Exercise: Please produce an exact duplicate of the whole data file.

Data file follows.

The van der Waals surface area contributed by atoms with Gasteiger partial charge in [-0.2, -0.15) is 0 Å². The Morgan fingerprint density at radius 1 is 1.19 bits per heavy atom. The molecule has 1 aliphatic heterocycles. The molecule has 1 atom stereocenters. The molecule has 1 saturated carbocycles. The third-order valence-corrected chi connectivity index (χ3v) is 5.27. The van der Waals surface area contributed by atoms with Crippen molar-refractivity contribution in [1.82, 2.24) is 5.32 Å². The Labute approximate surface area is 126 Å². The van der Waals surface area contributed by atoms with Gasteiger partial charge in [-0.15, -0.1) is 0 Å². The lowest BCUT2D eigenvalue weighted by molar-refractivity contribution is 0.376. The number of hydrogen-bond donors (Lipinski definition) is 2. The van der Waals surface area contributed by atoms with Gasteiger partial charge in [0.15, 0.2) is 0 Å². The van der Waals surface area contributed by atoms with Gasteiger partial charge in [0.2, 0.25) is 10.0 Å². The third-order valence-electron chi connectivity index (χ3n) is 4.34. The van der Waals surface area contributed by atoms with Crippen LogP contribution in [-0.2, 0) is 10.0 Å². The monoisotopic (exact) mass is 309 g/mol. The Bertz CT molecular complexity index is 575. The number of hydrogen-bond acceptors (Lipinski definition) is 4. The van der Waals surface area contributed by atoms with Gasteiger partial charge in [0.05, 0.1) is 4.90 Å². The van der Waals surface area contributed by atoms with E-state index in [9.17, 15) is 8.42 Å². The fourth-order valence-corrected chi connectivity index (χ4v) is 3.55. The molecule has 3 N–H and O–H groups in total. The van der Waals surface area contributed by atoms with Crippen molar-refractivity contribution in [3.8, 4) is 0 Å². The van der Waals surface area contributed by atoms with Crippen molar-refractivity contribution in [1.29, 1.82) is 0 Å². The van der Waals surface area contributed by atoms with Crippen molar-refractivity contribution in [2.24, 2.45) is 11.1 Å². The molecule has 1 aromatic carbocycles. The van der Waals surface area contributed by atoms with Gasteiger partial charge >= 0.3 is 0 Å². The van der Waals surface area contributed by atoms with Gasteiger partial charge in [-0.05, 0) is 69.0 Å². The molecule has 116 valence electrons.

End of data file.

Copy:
The van der Waals surface area contributed by atoms with Gasteiger partial charge in [-0.2, -0.15) is 0 Å². The Morgan fingerprint density at radius 1 is 1.19 bits per heavy atom. The molecule has 1 aliphatic heterocycles. The molecule has 1 atom stereocenters. The molecule has 1 saturated carbocycles. The third-order valence-corrected chi connectivity index (χ3v) is 5.27. The van der Waals surface area contributed by atoms with Crippen molar-refractivity contribution in [1.82, 2.24) is 5.32 Å². The Labute approximate surface area is 126 Å². The van der Waals surface area contributed by atoms with Gasteiger partial charge in [-0.15, -0.1) is 0 Å². The lowest BCUT2D eigenvalue weighted by molar-refractivity contribution is 0.376. The number of hydrogen-bond donors (Lipinski definition) is 2. The van der Waals surface area contributed by atoms with Gasteiger partial charge in [0.15, 0.2) is 0 Å². The van der Waals surface area contributed by atoms with Gasteiger partial charge in [0.2, 0.25) is 10.0 Å². The third-order valence-electron chi connectivity index (χ3n) is 4.34. The van der Waals surface area contributed by atoms with Crippen LogP contribution in [-0.2, 0) is 10.0 Å². The monoisotopic (exact) mass is 309 g/mol. The Bertz CT molecular complexity index is 575. The number of hydrogen-bond acceptors (Lipinski definition) is 4. The van der Waals surface area contributed by atoms with Gasteiger partial charge in [0.05, 0.1) is 4.90 Å². The van der Waals surface area contributed by atoms with E-state index in [9.17, 15) is 8.42 Å². The fourth-order valence-corrected chi connectivity index (χ4v) is 3.55. The molecule has 3 N–H and O–H groups in total. The van der Waals surface area contributed by atoms with Crippen molar-refractivity contribution in [3.8, 4) is 0 Å². The van der Waals surface area contributed by atoms with Crippen molar-refractivity contribution in [1.29, 1.82) is 0 Å². The van der Waals surface area contributed by atoms with Crippen molar-refractivity contribution in [2.24, 2.45) is 11.1 Å². The molecule has 1 aromatic carbocycles. The van der Waals surface area contributed by atoms with Gasteiger partial charge >= 0.3 is 0 Å². The van der Waals surface area contributed by atoms with Gasteiger partial charge in [-0.05, 0) is 69.0 Å². The molecule has 116 valence electrons.